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Trinity Church moves on in debate on condo

Leaders of Trinity Church pledged on Sunday to reexamine the church’s decision-making procedures and renew its commitment to social justice following criticism over its purchase of a $3.6 million Beacon Hill condominium to house the rector and his family.

The real estate investment, recently outlined in the Globe, surprised many in this historic Episcopal church in Copley Square, which is known for its charitable giving. Church leaders have defended the purchase as a sound investment, but others called it an extravagance at a time when other parishes are struggling financially and renewing their focus on the poor.

On Sunday, church leaders explained the condo purchase at the parish’s annual meeting and announced the formation of committee and a task force to help them move forward. About 500 parishioners attended the meeting, an increase from past years according to a church spokeswoman, and they scrutinized budget figures and pie charts as daylight streamed through stained-glass windows. No one criticized the condo purchase publicly, but the rector, Samuel T. Lloyd III, acknowledged that two church meetings last month on the issue were difficult.

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“The turbulence was real,” Lloyd said, speaking to members from the front of the church. “No one takes that turbulence lightly and everyone is determined to learn from it.”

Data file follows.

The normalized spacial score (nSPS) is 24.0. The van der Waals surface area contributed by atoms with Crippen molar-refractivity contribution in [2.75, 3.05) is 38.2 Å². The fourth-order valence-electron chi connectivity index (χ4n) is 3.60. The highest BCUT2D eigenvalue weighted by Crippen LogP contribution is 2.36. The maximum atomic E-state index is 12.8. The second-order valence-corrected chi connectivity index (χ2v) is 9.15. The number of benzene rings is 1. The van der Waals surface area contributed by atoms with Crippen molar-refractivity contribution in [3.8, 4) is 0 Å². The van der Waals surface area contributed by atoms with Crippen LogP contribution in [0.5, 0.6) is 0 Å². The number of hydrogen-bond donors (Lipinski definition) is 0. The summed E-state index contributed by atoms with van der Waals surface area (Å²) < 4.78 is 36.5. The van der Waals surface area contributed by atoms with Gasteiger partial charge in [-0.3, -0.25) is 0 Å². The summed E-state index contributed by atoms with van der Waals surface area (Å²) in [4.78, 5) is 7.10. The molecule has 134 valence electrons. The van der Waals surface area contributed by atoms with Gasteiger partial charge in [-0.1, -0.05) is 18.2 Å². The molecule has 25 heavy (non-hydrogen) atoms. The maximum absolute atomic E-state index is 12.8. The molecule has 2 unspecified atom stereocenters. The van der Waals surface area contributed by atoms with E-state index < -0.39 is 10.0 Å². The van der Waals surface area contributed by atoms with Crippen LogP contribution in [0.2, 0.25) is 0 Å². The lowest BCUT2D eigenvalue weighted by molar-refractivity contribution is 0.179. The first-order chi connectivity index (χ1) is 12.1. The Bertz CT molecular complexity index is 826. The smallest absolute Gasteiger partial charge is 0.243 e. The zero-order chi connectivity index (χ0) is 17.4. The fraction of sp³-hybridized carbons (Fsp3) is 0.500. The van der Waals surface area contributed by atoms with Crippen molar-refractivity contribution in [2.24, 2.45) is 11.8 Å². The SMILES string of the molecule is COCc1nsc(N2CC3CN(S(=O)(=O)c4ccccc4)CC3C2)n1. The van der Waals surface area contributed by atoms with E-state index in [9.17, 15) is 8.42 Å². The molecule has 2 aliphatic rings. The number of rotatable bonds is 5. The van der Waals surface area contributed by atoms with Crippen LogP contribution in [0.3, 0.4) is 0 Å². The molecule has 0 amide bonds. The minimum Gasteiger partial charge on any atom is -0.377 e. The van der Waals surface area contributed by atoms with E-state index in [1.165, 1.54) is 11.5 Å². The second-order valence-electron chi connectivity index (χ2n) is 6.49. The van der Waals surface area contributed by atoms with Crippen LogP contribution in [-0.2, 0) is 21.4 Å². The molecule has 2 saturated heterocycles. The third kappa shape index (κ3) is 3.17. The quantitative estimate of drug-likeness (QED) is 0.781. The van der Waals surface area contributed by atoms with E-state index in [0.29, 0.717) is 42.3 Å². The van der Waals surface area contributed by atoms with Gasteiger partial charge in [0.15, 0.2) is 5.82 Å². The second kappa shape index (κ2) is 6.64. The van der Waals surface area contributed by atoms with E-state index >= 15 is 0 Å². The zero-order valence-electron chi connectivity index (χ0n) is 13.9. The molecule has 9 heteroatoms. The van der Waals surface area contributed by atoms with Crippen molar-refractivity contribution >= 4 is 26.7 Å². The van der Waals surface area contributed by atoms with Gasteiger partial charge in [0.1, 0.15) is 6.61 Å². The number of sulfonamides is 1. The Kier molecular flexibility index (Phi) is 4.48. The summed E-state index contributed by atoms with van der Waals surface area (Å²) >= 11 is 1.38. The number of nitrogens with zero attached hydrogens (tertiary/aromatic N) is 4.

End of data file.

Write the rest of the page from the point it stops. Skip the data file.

Peter Lawrence, the senior member of the church vestry, an elected governing council that approved the condo purchase, said Trinity is forming a committee to consider allowing more people to weigh in on the church’s decisions in the future. The committee will also recommend ways to better inform the congregation. Many church members learned of the condo purchase from the Globe’s coverage.

He said the church is also setting up a task force to renew its focus on community service and social justice issues. The church has about 2,000 active participants and a $30 million endowment, and some felt the purchase of a spacious condo about a block from Boston Common strayed from that mission. The property includes a two-car garage and a courtyard with ivy and wisteria.

Lawrence emphasized that the church is already engaged in the community through its foundation and other programs. Trinity spends more than $3 million a year on a variety of programs, including those that mentor students, fund food pantries, and support people with cancer. For instance, the Trinity Education for Excellence Program mentored or provided jobs to 123 young people last year with the goal of guiding them to college.

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The church began a program last year in Dever-McCormack K-8 School in Dorchester to counsel youths, help prevent violence, and promote literacy.

“Every year our church and the Trinity Boston Foundation contribute millions of dollars and thousands of hours to our community,” Lawrence told the congregation.

Tension over the condo purchase jarred the church, which is proud of its sense of community.

On Sunday, several church members said they were eager to move on. Lynne Jones, a parishioner from the suburbs, said she was pleased by the church’s transparency on the issue. “I was surprised because this is a very large expense,” she said, adding, “I’m pleased with the way the vestry handled it.”

“People care,” said Marva Nathan, a parishioner from Jamaica Plain. “If nobody cared what Trinity does, we would not have all this conversation.”


Maria Sacchetti can be reached at msacchetti@globe.com. Follow her on Twitter @mariasacchetti